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Friday, December 02, 2005

A resource nightmare on .NET street

Well, I had a fun afternoon. I have a program for the Pocket PC that I just put into alpha. I've written this program using the .NET Compact Framework 1.1. I of course upgraded my development environment to Visual Studio 2005 when it was released about a month ago, however I continued to use version 1.1 of the .NET CF. No problem.

That is, until today when I decided to change one string in my resource file. Once I did that, I kept getting runtime errors when I attempted to read a value from the embedded string resource. First I got an ArgumentError exception, then I got a TypeLoadException. How could that be? My resource code has been working for a long time and I didn't change a single line of code--I just edited the value of a resource string.

After a number of hours trying different things I finally figured it out. I hadn't edited the resource file in quite some time and, as it turned out, I had upgraded the program I was using to edit my resource files, which were in the ".resource" format. I started using a program called Resourcer back when I was using Visual Studio 2002. Recently I decided to get the latest and greatest version, which was labeled ".NET Framework 2.0.50727." What I didn't know, and which now makes sense, is that the author, Lutz Roeder, delivers three different versions of the same program that bind to different versions of the .NET framework. And each of these versions writes a .resource file tied to the same version of the .NET framework.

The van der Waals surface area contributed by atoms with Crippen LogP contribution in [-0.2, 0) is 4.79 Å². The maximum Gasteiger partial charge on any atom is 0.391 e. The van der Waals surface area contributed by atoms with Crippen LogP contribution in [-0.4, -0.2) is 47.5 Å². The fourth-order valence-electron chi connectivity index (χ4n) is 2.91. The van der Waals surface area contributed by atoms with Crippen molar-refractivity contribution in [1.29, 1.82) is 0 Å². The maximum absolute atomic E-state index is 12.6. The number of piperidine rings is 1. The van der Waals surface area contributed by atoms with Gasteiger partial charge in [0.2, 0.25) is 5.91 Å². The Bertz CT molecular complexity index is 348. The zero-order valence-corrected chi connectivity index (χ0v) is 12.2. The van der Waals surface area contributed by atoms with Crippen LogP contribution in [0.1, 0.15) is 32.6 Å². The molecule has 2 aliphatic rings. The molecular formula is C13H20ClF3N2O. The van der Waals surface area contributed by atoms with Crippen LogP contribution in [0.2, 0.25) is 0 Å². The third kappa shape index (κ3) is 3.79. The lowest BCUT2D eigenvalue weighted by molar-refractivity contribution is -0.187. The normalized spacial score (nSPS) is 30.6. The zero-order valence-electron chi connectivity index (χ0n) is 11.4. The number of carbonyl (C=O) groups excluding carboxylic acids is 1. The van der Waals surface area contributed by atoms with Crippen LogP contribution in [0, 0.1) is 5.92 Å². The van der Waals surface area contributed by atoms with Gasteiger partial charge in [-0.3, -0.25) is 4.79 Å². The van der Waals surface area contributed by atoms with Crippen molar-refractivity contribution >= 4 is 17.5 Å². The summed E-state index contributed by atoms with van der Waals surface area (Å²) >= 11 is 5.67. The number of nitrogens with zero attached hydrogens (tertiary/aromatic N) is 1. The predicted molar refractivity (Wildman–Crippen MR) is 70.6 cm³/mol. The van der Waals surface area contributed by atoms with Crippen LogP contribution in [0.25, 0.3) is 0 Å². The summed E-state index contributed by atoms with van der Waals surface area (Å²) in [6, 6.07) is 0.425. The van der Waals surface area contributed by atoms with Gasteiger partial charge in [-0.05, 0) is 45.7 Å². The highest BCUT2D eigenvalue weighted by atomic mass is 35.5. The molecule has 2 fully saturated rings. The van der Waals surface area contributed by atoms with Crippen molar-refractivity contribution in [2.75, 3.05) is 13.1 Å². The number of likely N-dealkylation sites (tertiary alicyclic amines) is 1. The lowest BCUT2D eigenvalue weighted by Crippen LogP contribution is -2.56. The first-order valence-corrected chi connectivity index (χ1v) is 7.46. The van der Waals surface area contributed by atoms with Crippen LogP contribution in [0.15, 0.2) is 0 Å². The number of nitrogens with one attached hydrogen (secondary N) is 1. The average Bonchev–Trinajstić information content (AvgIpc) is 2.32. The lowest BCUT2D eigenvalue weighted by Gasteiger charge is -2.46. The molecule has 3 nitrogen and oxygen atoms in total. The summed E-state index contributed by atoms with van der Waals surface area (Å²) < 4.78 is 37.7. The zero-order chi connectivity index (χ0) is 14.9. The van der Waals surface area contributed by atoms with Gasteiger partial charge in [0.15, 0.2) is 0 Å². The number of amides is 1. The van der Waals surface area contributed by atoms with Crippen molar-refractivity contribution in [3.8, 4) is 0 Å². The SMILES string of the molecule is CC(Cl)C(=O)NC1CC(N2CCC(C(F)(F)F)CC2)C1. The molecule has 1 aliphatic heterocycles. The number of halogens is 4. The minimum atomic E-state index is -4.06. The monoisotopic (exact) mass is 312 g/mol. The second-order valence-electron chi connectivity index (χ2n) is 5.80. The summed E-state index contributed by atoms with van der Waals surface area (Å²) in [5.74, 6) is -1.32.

So when I modified a string and saved the file, Resourcer overwrote the old .NET 1.1 file with a .NET 2.0 file. When I looked more closely at the strings in this file, I noticed that the type for each string is "System.String, mscorlib, Version=2.0.0.0, Culture=neutral, PublicKey Token=b77a5c561934e089." Notice the version number? When I called the resource manager's GetObject method, it attempted to create a 2.0 instance of the type, but this application is running on a device with 1.1 on it, so the create failed.

But the story doesn't end there. I wasn't able to open this file with a "previous" version of Resourcer because the versions for older .NET frameworks weren't able to load the newer types. Fortunately, I was able to use Resourcer to save the file as a .resX file, which I could then include in my project. In the process, I also discovered that Visual Studio 2005 contains a fabulous built-in resource editor that makes Resourcer obsolete.

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